This seems to be his goal in life and mission. And he sweats it out for over 9 hours each day, day in and day out - for a salary, the amount which i normally spend in a week on food, entertainment and commute.

Timeout Dubai also has an article in this issue of a Security guard who works for a pittance, but is proud of the fact that he is able to send money back home and is able to "contribute"to his family. This young man, whose name i forget came to Dubai after several failed attempts to find a decent job, and finally found a "decent" job in Dubai, which takes care of his living ( he shares a single room with 10 other people), and gets paid a pittance. But for all practical purposes, he seems to be happy. Genuinely happy that he is in Dubai and sweating it out in 50 degrees heat; while many of us sit in AC rooms and complain about everything under the sun.

Something is wrong here. Something seriously wrong. I was distrubed for a while when i read this - and also disturbed each time i see construction workers working in the desert heat during the day. While most of us cant stand five minutes of the heat, these workers spend 12 hour shifts in this heat, often for very little salaries. But something keeps them here. It is not the money alone ( though it translates well when you convert Dirhmans into Indian or Pakistani Rupees). There is something more than that. Something compelling which makes them stay here - thousands of miles away from their families, doing what they are doing.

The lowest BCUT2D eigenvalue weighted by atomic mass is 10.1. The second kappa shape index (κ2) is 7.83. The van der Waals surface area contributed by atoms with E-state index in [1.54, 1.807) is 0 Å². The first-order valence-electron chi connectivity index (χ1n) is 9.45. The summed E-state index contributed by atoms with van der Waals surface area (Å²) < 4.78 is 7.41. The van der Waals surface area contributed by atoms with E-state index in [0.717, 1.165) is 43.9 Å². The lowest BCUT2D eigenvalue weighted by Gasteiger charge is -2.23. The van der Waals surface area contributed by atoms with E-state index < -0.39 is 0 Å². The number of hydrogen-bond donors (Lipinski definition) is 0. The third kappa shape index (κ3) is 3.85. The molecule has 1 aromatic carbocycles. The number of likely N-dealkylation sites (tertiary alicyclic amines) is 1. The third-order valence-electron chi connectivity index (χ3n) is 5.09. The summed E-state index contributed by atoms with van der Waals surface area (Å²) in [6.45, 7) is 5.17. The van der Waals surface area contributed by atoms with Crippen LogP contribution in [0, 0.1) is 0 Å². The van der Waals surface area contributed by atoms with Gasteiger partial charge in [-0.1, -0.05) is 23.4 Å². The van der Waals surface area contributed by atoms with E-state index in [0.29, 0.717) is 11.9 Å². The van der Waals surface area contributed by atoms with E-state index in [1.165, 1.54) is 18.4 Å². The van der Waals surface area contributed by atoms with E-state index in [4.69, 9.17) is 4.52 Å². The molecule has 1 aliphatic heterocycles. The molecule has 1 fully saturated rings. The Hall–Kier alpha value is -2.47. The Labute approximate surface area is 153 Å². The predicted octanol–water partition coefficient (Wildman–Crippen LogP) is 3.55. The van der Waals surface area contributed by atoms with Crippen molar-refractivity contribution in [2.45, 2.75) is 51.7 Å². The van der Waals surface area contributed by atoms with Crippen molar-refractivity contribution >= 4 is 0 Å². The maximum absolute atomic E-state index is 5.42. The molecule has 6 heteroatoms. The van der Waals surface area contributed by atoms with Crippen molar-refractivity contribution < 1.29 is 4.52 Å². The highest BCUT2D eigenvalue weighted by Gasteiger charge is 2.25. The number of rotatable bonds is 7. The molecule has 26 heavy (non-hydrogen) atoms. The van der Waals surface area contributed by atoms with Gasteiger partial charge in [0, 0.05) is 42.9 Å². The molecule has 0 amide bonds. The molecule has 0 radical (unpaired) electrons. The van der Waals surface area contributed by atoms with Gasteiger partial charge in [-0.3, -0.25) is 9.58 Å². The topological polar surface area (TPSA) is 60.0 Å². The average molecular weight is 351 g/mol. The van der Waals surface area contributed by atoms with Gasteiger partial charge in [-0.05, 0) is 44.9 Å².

I guess the reason is that they have a purpose. They have a very clear goal in life. For some it could be saving up money to start a small business ( as many Taxi drivers from India and Pakistan would tell you). For some, their job gives them an opportunity to send money to build a home, help with family occassions such as weddings, engagements etc.. and perhaps also contribute to the family savings. This purpose makes everything bearable. The heat, the terrible living conditions, bad food, at times abuse from employers. They put up with everything to fulfill their purpose.

This continues to amaze me. It is surely a sign of character, no less. A positive trait that many of us can learn from. Now, each time i feel like complaining about sharing a flat with three others ( at least i have my own room for myself , i share only the kitchen and the living area) ; i think of Safruddin and others like him - who are not so priviliged and yet carry on, because what they are here for is bigger than their comfort. It is bigger than themselves in many ways.

I believe there is a lesson to be learnt from Safruddin and others like him. A lesson that if one has a purpose, life can be beautiful and enjoyable; despite all the shit. Despite low pay, bad conditions and everything else. It is our purpose in life that really determines the quality of our life, not the paycheck.

Forrest Gump - I ran ....

Scene from one of my all time favorite movies..

Thursday, July 17, 2008